The UK Supreme Court began tweeting yesterday as @UKSupremeCourt to deserved international fanfare. Some even speculated that Wikileaks founder Julian Assange’s extradition fate could now be revealed on Twitter.
The court is already being followed by almost 4,000 Twitter users (for the uninitiated, that is a lot) and has already beaten its own Twitter policy’s prediction of “2-3 tweets a week” with eight on its first day. The eventful debut tweets included seven live updates on the swearing-in ceremony of the court’s newest Justice, Lord Reed, and one relenting to Twitter user @FOImanUK‘s valid point that contrary to the court’s stated policy, it should be possible to put freedom of information requests to the court via Twitter.
This is all excellent news. The UK’s newest and highest appeal court is now setting the international standard for open justice, with its splendid press summaries of judgments, live transmission of hearings online (today’s is a very interesting case about the state’s financial responsibility towards disable people), accessible court facilities and generally public-facing approach. This is also as it should be: the Court has a statutory duty to be “accessible”. But the Supreme Court, which is largely independent from the rest of the court system, is now streaking ahead of it in terms of access to justice. And this open justice gap is becoming a problem.
For the relatively few rulings emerging from and hearings held at the Supreme Court each year (just over 1 on average per week), the public now has access through a number of different media. But what about decisions of the “lower” courts? These account for the vast majority of rulings in the UK. For very important Court of Appeal and High Court rulings, the Judiciary’s website publishes judgments and, in a very few selected cases, summaries. For those few rulings, the Judiciary’s website also has a Twitter feed, @JudicaryUK.
But this is not enough. The European Court of Human Rights, which releases judgments almost every day, manages to produce press summaries for most of them, and certainly all of the important ones. Its website is not perfect but contains a wealth of statistical and judgment data, including fact sheets about key issues and up-to-date profiles of states which are subject to the courts. This is in direct contrast to the UK court system, which relies on and to an extent funds the fantastic free service BAILII to release judgments, but provides little else.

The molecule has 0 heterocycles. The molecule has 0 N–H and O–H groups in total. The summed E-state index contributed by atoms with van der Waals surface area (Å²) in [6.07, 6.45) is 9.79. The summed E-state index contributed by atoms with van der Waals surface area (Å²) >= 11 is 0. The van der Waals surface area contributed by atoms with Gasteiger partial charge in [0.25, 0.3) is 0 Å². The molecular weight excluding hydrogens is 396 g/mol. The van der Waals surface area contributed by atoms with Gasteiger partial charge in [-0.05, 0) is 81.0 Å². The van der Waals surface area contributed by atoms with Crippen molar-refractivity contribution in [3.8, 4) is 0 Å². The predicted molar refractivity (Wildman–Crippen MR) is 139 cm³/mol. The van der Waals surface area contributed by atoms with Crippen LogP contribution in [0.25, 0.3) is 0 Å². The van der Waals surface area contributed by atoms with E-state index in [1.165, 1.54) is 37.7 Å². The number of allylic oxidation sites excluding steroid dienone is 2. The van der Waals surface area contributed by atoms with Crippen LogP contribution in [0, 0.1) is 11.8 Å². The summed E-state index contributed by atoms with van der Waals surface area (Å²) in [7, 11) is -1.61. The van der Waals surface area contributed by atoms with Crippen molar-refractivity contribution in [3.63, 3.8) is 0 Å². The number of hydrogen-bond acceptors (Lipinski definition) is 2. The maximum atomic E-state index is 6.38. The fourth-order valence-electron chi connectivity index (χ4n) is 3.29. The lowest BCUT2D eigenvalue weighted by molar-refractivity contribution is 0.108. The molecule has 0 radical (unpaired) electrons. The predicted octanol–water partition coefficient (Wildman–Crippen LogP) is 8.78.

The Ministry of Justice has said that some hearings of the lower courts will soon be broadcast live. But progress has been slow, such that the BBC, ITN and Sky News wrote to the Prime Minister yesterday urging him to hurry up with the reforms, which will require legislative amendment of the longstanding law banning cameras in court.
It is time for the lower courts to catch up with the Supreme Court. Judgment summaries should be the rule, not the exception. Lord Neuberger, the head of the court of appeal, has publicly supported this idea; the Court of Appeal should lead the way. Like the Supreme Court, Court of Appeal judges have Judicial Assistants who I imagine help with researching cases. They could straightforwardly convert their work into succinct judgment summaries. This would improve public access to court judgments, which are getting longer and longer thanks to the scourge of “copy and paste”. It would also help the press to report judgments accurately when they are released.
And millions of people are now on Twitter. Why not use this medium, which provides direct access to the public without need for the often distorting lens of the media, to explain to people what their courts are doing and how the law is changing? The Supreme Court is leading the way as a modern court, and justice has benefited. Its example should not just be praised by the Ministry of Justice, it should be followed.
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